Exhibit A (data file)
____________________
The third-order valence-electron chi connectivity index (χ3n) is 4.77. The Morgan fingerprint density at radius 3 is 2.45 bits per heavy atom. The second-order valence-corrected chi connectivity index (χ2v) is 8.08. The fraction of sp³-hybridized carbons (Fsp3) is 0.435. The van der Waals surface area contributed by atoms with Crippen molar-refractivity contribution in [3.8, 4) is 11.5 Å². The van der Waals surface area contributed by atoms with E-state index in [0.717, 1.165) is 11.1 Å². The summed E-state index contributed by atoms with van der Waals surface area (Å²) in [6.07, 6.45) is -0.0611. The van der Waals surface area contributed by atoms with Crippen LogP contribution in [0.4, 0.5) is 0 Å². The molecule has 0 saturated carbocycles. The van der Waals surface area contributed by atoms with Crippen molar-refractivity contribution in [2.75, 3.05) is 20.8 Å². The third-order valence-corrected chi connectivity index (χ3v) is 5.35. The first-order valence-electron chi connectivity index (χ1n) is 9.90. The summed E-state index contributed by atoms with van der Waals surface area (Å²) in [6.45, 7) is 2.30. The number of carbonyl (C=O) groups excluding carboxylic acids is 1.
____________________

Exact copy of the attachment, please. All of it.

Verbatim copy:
The third-order valence-electron chi connectivity index (χ3n) is 4.77. The Morgan fingerprint density at radius 3 is 2.45 bits per heavy atom. The second-order valence-corrected chi connectivity index (χ2v) is 8.08. The fraction of sp³-hybridized carbons (Fsp3) is 0.435. The van der Waals surface area contributed by atoms with Crippen molar-refractivity contribution in [3.8, 4) is 11.5 Å². The van der Waals surface area contributed by atoms with E-state index in [0.717, 1.165) is 11.1 Å². The summed E-state index contributed by atoms with van der Waals surface area (Å²) in [6.07, 6.45) is -0.0611. The van der Waals surface area contributed by atoms with Crippen LogP contribution in [0.4, 0.5) is 0 Å². The molecule has 0 saturated carbocycles. The van der Waals surface area contributed by atoms with Crippen molar-refractivity contribution in [2.75, 3.05) is 20.8 Å². The third-order valence-corrected chi connectivity index (χ3v) is 5.35. The first-order valence-electron chi connectivity index (χ1n) is 9.90. The summed E-state index contributed by atoms with van der Waals surface area (Å²) in [6.45, 7) is 2.30. The number of carbonyl (C=O) groups excluding carboxylic acids is 1.